A Forth implementation contains both interpreter and compiler, and yet takes up only a few Kbytes of program space. Like BASIC, it doesn’t need an operating system to be present. Unlike BASIC, it has a compiler that converts the source code to a linked-list executing independently of the interpreter. As a result, it’s a whole lot faster. Forth is also fast because it’s simple and the source code which it has to interpret or compile-then-run is structured to suit a computer brain, not a human one. It all comes down to the order of the operators and operands in each line of source code.
Get your operators and operands in the right order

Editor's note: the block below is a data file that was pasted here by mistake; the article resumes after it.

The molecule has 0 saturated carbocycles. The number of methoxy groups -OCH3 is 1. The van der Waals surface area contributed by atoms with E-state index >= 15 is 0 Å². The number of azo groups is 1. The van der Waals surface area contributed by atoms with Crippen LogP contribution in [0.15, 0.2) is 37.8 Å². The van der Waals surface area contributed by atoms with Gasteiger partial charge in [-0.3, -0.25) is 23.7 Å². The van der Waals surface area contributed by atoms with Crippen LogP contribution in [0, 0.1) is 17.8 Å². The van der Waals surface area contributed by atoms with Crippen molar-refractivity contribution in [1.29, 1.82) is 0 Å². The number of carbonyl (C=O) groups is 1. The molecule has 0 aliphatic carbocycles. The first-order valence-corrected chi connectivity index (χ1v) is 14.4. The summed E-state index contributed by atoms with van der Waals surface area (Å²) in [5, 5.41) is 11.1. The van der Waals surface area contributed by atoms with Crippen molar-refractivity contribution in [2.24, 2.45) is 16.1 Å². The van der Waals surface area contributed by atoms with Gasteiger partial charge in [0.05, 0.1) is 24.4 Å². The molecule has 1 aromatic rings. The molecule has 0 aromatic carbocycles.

The traditional way of recording a series of numerical operations is in the form of an equation, with placeholders for actual numbers called variables. So, we write down an equation for the addition of two numbers in this form:
A = B + C where A will be assigned the result of adding the contents of B and C.
This is a mathematical expression because the operands (B and C) are variables, as is the result A. It becomes arithmetic when actual numbers are substituted in place of the variable names. It’s also an example of infix notation because the operator (+) is placed between the two operands. Programming languages like BASIC and Python both use this convention.
Nearly all pocket calculators use it too, albeit with numbers not variables. For example:
6 x 4 = Pressing the ‘=’ key causes the operation (x) to occur and assigns the result to the display.